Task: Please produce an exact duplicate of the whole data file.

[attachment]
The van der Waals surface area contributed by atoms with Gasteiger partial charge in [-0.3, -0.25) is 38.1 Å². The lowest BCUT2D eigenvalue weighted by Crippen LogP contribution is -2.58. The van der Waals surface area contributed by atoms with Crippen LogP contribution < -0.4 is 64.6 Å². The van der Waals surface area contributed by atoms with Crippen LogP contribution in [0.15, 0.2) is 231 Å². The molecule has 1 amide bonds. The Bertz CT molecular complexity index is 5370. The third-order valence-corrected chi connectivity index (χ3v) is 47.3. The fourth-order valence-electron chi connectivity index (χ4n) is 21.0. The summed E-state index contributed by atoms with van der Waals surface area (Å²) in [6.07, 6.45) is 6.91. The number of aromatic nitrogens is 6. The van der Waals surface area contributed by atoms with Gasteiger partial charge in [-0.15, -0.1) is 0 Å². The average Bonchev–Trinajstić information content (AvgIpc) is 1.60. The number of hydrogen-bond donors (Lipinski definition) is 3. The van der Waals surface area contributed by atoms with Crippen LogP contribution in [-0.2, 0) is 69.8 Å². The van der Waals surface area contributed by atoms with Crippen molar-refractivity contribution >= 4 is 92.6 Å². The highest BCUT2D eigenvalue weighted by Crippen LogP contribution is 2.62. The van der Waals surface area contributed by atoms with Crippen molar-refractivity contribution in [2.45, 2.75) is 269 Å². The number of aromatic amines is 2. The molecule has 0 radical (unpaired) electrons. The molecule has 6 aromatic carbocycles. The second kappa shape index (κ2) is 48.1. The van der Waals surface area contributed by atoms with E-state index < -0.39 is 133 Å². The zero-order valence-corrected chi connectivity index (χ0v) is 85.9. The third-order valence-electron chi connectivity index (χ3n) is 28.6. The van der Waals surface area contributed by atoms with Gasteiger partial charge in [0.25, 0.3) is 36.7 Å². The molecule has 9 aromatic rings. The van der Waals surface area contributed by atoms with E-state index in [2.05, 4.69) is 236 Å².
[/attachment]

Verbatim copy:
The van der Waals surface area contributed by atoms with Gasteiger partial charge in [-0.3, -0.25) is 38.1 Å². The lowest BCUT2D eigenvalue weighted by Crippen LogP contribution is -2.58. The van der Waals surface area contributed by atoms with Crippen LogP contribution < -0.4 is 64.6 Å². The van der Waals surface area contributed by atoms with Crippen LogP contribution in [0.15, 0.2) is 231 Å². The molecule has 1 amide bonds. The Bertz CT molecular complexity index is 5370. The third-order valence-corrected chi connectivity index (χ3v) is 47.3. The fourth-order valence-electron chi connectivity index (χ4n) is 21.0. The summed E-state index contributed by atoms with van der Waals surface area (Å²) in [6.07, 6.45) is 6.91. The number of aromatic nitrogens is 6. The van der Waals surface area contributed by atoms with Gasteiger partial charge in [-0.15, -0.1) is 0 Å². The average Bonchev–Trinajstić information content (AvgIpc) is 1.60. The number of hydrogen-bond donors (Lipinski definition) is 3. The van der Waals surface area contributed by atoms with Crippen LogP contribution in [-0.2, 0) is 69.8 Å². The van der Waals surface area contributed by atoms with Crippen molar-refractivity contribution >= 4 is 92.6 Å². The highest BCUT2D eigenvalue weighted by Crippen LogP contribution is 2.62. The van der Waals surface area contributed by atoms with Crippen molar-refractivity contribution in [2.45, 2.75) is 269 Å². The number of aromatic amines is 2. The molecule has 0 radical (unpaired) electrons. The molecule has 6 aromatic carbocycles. The second kappa shape index (κ2) is 48.1. The van der Waals surface area contributed by atoms with E-state index < -0.39 is 133 Å². The zero-order valence-corrected chi connectivity index (χ0v) is 85.9. The third-order valence-electron chi connectivity index (χ3n) is 28.6. The van der Waals surface area contributed by atoms with Gasteiger partial charge in [0.25, 0.3) is 36.7 Å². The molecule has 9 aromatic rings. The van der Waals surface area contributed by atoms with E-state index in [2.05, 4.69) is 236 Å².